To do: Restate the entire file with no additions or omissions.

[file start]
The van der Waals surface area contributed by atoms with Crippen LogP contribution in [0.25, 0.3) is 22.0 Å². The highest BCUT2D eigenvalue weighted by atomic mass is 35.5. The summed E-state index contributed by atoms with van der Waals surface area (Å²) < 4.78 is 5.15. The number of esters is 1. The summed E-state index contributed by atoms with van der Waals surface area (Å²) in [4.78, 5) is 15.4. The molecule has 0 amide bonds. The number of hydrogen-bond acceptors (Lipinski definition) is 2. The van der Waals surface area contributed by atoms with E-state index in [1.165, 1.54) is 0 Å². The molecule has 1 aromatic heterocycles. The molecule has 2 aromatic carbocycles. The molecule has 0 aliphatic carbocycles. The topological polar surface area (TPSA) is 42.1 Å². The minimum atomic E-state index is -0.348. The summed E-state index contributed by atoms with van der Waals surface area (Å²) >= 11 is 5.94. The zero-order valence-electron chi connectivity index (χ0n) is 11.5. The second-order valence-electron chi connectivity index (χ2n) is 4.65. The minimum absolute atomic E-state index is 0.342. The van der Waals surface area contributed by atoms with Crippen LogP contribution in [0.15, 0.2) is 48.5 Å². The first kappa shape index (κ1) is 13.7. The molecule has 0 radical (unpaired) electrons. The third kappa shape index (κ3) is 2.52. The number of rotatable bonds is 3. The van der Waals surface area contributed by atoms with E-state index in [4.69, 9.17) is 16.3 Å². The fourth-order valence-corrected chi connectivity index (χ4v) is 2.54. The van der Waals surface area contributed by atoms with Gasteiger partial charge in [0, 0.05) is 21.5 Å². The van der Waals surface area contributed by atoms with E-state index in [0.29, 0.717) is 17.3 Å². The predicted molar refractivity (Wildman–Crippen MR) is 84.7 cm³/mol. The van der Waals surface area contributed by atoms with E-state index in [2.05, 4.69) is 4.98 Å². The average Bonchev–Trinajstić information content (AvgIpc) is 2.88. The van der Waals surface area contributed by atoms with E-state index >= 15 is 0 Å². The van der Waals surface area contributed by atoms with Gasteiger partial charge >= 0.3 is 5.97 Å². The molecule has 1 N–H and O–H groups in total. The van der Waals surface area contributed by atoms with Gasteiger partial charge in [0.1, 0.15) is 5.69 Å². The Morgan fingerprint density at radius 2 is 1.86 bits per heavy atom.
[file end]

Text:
The van der Waals surface area contributed by atoms with Crippen LogP contribution in [0.25, 0.3) is 22.0 Å². The highest BCUT2D eigenvalue weighted by atomic mass is 35.5. The summed E-state index contributed by atoms with van der Waals surface area (Å²) < 4.78 is 5.15. The number of esters is 1. The summed E-state index contributed by atoms with van der Waals surface area (Å²) in [4.78, 5) is 15.4. The molecule has 0 amide bonds. The number of hydrogen-bond acceptors (Lipinski definition) is 2. The van der Waals surface area contributed by atoms with E-state index in [1.165, 1.54) is 0 Å². The molecule has 1 aromatic heterocycles. The molecule has 2 aromatic carbocycles. The molecule has 0 aliphatic carbocycles. The topological polar surface area (TPSA) is 42.1 Å². The minimum atomic E-state index is -0.348. The summed E-state index contributed by atoms with van der Waals surface area (Å²) >= 11 is 5.94. The zero-order valence-electron chi connectivity index (χ0n) is 11.5. The second-order valence-electron chi connectivity index (χ2n) is 4.65. The minimum absolute atomic E-state index is 0.342. The van der Waals surface area contributed by atoms with Crippen LogP contribution in [0.15, 0.2) is 48.5 Å². The first kappa shape index (κ1) is 13.7. The molecule has 0 radical (unpaired) electrons. The third kappa shape index (κ3) is 2.52. The number of rotatable bonds is 3. The van der Waals surface area contributed by atoms with E-state index in [4.69, 9.17) is 16.3 Å². The fourth-order valence-corrected chi connectivity index (χ4v) is 2.54. The van der Waals surface area contributed by atoms with Gasteiger partial charge in [0, 0.05) is 21.5 Å². The van der Waals surface area contributed by atoms with E-state index in [0.29, 0.717) is 17.3 Å². The predicted molar refractivity (Wildman–Crippen MR) is 84.7 cm³/mol. The van der Waals surface area contributed by atoms with E-state index in [2.05, 4.69) is 4.98 Å². The average Bonchev–Trinajstić information content (AvgIpc) is 2.88. The van der Waals surface area contributed by atoms with E-state index >= 15 is 0 Å². The van der Waals surface area contributed by atoms with Gasteiger partial charge >= 0.3 is 5.97 Å². The molecule has 1 N–H and O–H groups in total. The van der Waals surface area contributed by atoms with Gasteiger partial charge in [0.1, 0.15) is 5.69 Å². The Morgan fingerprint density at radius 2 is 1.86 bits per heavy atom.